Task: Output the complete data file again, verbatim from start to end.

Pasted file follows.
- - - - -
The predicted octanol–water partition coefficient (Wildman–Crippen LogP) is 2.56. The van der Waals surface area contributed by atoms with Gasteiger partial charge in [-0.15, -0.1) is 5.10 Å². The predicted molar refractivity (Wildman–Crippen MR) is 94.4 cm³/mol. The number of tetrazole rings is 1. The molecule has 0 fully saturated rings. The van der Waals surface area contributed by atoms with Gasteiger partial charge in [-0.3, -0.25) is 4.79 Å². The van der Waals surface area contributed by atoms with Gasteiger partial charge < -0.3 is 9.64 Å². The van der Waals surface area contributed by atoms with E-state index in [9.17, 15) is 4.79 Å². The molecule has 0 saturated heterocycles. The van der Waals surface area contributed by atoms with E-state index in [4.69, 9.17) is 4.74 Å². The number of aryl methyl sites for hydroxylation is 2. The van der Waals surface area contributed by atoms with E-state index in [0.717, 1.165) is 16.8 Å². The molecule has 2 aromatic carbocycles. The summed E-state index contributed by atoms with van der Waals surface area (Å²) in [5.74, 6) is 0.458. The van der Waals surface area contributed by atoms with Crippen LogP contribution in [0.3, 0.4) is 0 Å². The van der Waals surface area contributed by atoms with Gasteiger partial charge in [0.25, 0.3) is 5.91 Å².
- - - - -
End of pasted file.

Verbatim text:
The predicted octanol–water partition coefficient (Wildman–Crippen LogP) is 2.56. The van der Waals surface area contributed by atoms with Gasteiger partial charge in [-0.15, -0.1) is 5.10 Å². The predicted molar refractivity (Wildman–Crippen MR) is 94.4 cm³/mol. The number of tetrazole rings is 1. The molecule has 0 fully saturated rings. The van der Waals surface area contributed by atoms with Gasteiger partial charge in [-0.3, -0.25) is 4.79 Å². The van der Waals surface area contributed by atoms with Gasteiger partial charge < -0.3 is 9.64 Å². The van der Waals surface area contributed by atoms with E-state index in [9.17, 15) is 4.79 Å². The molecule has 0 saturated heterocycles. The van der Waals surface area contributed by atoms with E-state index in [4.69, 9.17) is 4.74 Å². The number of aryl methyl sites for hydroxylation is 2. The van der Waals surface area contributed by atoms with E-state index in [0.717, 1.165) is 16.8 Å². The molecule has 2 aromatic carbocycles. The summed E-state index contributed by atoms with van der Waals surface area (Å²) in [5.74, 6) is 0.458. The van der Waals surface area contributed by atoms with Crippen LogP contribution in [0.3, 0.4) is 0 Å². The van der Waals surface area contributed by atoms with Gasteiger partial charge in [0.25, 0.3) is 5.91 Å².